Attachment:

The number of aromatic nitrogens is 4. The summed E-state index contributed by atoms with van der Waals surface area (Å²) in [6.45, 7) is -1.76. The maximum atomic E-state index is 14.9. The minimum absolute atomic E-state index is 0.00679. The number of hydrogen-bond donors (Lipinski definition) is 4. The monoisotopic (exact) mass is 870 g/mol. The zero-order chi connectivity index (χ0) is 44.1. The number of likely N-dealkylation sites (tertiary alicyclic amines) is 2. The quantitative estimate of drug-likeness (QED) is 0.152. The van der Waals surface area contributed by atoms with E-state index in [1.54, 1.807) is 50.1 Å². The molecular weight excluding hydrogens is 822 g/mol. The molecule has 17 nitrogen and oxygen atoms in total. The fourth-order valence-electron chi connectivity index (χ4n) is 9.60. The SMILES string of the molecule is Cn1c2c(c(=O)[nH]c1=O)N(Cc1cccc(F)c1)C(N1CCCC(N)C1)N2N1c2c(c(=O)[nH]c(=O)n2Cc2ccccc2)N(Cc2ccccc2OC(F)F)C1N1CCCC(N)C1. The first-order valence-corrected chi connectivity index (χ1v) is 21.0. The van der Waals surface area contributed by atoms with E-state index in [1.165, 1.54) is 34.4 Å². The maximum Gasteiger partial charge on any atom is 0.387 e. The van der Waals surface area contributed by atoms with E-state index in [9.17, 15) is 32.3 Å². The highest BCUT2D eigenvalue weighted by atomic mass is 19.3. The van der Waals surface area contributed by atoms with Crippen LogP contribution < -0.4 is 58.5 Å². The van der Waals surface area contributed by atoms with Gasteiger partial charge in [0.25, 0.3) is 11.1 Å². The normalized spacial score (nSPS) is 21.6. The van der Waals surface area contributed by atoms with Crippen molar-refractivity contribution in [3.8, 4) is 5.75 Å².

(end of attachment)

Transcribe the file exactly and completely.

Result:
The number of aromatic nitrogens is 4. The summed E-state index contributed by atoms with van der Waals surface area (Å²) in [6.45, 7) is -1.76. The maximum atomic E-state index is 14.9. The minimum absolute atomic E-state index is 0.00679. The number of hydrogen-bond donors (Lipinski definition) is 4. The monoisotopic (exact) mass is 870 g/mol. The zero-order chi connectivity index (χ0) is 44.1. The number of likely N-dealkylation sites (tertiary alicyclic amines) is 2. The quantitative estimate of drug-likeness (QED) is 0.152. The van der Waals surface area contributed by atoms with E-state index in [1.54, 1.807) is 50.1 Å². The molecular weight excluding hydrogens is 822 g/mol. The molecule has 17 nitrogen and oxygen atoms in total. The fourth-order valence-electron chi connectivity index (χ4n) is 9.60. The SMILES string of the molecule is Cn1c2c(c(=O)[nH]c1=O)N(Cc1cccc(F)c1)C(N1CCCC(N)C1)N2N1c2c(c(=O)[nH]c(=O)n2Cc2ccccc2)N(Cc2ccccc2OC(F)F)C1N1CCCC(N)C1. The first-order valence-corrected chi connectivity index (χ1v) is 21.0. The van der Waals surface area contributed by atoms with E-state index in [1.165, 1.54) is 34.4 Å². The maximum Gasteiger partial charge on any atom is 0.387 e. The van der Waals surface area contributed by atoms with E-state index in [9.17, 15) is 32.3 Å². The highest BCUT2D eigenvalue weighted by atomic mass is 19.3. The van der Waals surface area contributed by atoms with Crippen LogP contribution < -0.4 is 58.5 Å². The van der Waals surface area contributed by atoms with Gasteiger partial charge in [0.25, 0.3) is 11.1 Å². The normalized spacial score (nSPS) is 21.6. The van der Waals surface area contributed by atoms with Crippen molar-refractivity contribution in [3.8, 4) is 5.75 Å².